blackmail press 21
Mihera Paterson
New Zealand/ Ngati Whatua

crossed cultures - special issue
Mihera Paterson is a Maori poet (Ngati Whatua) writing in English. She is married with two grown sons. Also of Scots/Irish descent, she considers herself the daughter of three poetic, mythic and historical experiences that mesh surprisingly well together. She has an M.A. from Auckland University and was active there at poetry readings in the 80's . She continued writing while raising her family and battling bi-polar disorder. This year she read in public again for the first time in 25 years at Poetry Live.

This is the Song of Truganinni

Part One

I’m putting you on notice
That I really have had
Just about enough
Of your reminding me
That my ancestors were cannibals
(With the subtext that it was
Then alright for your ancestors
To break every compact, every promise,
Every oath, every accord,
Every contract, every concord,
Every bond, every covenant,
Every deal, every settlement,
Every understanding, every Treaty.)

But this is the song of Truganinni
The last of the full Tasmanians
The others gone, displaced to starve
Hunted for sport, razed by new diseases
Deliberately introduced
Untreated by Official Policy

But Truganinni she was a Christian
Embracing with fervour
The Good News of the White Jesus
In whose sight all were equal.
And on her death bed she begged
For the dignity, the  blessing of
A Christian woman’s funeral.

But those Civilised men
They knew better than

That old fuzzy headed ape.
They boiled her up
And in their museum they hung her
A wired together skeleton of niggery bones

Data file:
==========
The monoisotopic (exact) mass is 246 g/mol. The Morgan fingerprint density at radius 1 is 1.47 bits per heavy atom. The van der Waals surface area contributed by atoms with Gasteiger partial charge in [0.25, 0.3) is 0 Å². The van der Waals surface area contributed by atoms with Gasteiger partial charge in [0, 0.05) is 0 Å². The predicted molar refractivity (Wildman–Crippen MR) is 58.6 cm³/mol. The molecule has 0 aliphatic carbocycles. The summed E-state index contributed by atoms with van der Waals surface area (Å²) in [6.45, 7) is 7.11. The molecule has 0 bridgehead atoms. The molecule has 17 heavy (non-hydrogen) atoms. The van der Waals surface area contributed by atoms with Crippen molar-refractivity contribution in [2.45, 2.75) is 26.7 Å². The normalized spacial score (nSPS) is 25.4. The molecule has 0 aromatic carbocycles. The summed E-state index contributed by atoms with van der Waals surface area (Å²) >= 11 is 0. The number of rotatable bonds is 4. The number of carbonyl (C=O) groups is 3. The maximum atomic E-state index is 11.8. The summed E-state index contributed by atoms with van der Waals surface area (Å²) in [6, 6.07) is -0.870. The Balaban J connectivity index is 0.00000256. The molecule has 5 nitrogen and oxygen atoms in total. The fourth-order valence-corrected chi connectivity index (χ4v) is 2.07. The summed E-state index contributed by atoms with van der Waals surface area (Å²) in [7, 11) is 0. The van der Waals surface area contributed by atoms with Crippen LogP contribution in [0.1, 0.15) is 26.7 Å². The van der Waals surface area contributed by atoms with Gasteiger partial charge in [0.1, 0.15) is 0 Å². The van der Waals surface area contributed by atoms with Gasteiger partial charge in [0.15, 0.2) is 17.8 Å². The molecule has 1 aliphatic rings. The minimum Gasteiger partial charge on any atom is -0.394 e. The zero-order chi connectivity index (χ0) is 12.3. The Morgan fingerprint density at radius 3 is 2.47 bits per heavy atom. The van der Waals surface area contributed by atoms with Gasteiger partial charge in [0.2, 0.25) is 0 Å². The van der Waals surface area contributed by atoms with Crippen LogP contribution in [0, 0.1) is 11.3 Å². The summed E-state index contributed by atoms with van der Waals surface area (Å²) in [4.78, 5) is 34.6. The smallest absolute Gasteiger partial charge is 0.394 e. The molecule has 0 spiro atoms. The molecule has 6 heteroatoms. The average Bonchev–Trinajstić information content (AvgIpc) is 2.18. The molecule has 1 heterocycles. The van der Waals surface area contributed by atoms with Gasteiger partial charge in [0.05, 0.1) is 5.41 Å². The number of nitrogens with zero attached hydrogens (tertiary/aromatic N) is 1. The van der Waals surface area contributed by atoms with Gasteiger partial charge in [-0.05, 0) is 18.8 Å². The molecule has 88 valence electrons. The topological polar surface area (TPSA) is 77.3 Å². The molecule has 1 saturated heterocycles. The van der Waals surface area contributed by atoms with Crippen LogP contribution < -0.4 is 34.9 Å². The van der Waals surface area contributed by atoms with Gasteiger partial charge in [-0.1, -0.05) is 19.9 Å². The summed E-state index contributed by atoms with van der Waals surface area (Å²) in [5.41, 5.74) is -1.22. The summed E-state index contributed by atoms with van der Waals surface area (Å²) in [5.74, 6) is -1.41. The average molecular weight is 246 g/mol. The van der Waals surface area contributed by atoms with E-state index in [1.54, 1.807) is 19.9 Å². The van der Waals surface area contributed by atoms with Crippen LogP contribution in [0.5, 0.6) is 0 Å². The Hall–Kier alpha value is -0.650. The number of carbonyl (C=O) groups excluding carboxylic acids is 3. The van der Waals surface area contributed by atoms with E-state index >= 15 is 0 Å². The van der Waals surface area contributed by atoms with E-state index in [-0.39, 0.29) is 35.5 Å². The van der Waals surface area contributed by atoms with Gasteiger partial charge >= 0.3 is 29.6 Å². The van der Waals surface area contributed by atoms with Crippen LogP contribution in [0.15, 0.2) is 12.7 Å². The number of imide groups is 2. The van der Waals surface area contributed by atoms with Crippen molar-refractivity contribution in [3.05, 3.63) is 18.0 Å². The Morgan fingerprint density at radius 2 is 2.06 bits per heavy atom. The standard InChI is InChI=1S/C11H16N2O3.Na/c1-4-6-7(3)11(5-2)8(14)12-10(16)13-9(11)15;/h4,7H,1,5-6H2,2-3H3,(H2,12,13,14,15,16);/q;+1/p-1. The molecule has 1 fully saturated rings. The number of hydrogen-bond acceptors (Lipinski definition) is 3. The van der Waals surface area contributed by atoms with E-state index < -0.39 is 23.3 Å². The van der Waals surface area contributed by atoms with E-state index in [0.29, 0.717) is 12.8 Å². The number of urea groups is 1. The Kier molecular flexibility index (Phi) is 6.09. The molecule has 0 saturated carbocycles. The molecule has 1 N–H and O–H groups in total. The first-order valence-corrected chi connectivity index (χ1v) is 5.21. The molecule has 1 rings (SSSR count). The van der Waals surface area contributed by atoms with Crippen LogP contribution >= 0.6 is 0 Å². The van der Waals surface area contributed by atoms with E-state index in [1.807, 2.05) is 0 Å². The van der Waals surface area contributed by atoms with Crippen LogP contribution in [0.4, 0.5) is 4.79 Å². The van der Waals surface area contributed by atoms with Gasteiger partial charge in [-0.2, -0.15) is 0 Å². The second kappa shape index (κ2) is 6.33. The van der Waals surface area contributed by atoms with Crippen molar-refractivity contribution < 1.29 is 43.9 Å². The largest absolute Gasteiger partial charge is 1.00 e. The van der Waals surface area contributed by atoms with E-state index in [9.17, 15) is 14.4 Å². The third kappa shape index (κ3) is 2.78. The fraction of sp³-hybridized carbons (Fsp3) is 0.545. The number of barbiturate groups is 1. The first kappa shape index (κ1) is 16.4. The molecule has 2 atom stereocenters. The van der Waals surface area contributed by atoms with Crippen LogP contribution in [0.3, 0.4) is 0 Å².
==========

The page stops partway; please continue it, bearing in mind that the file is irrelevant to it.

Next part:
With a label saying forever,
“This was only ever a Thing.”

In 1876 they mounted
That particular illuminating display
Nearly forty years after my ancestors
(Also embracing the great White Jesus gift)
Had forever put those ancient
Last Suppers far behind them.

Part Two

My cousin Maria and I
Go to see “Rabbit Proof Fence”
And when it is finished
We sit a while in silent horror
Both knowing that the other is thinking
“There but for the grace of God.”

And then we hold hands and cry –
Pointless, wanting a hand-out,
Harking back to a past that’s over,
Expecting more than our fair share,
Great at singing but slack at working,
Do well in the Army because of the structure,
Deservedly over represented in crime statistics,
Useless as parents, self serving,
Indigenous tears.

Baby Talk

“Ma is white, pango is black
Kakariki is green
Whero is red, paraune’s brown
A, E, I, O, U.”

I am climbing, taking baby steps
Up the steep side of a sacred mountain
Where my illustrious ancestor’s people
Carved the living landscape into
A representation of his own facial ta moko.

I was in the A stream in school
The second language I learned
Was German – the “useful academic language”
So I can tell you quite fluently in German

That I can hear my ancestors calling me
In every gust of wind, the rustling of every tree
The sibilant turning of tide-edge pebbles in the darkness
In the repeated cry of the morepork, intense
As a chanted perfume in the moonlight

But I cannot understand what they are saying

And I cannot answer.

I will have to describe auf Deutsch
The desolate gulf which separates
Me from my ancestors.
A grown woman I can call to them
Only in baby talk –

“Ma is white, pango is black
Kakariki is green.
A, E, I, O, U.

(*Note The vowel song is one of the first things learned in beginner’s Maori class)

Featured Artist Fiona Holding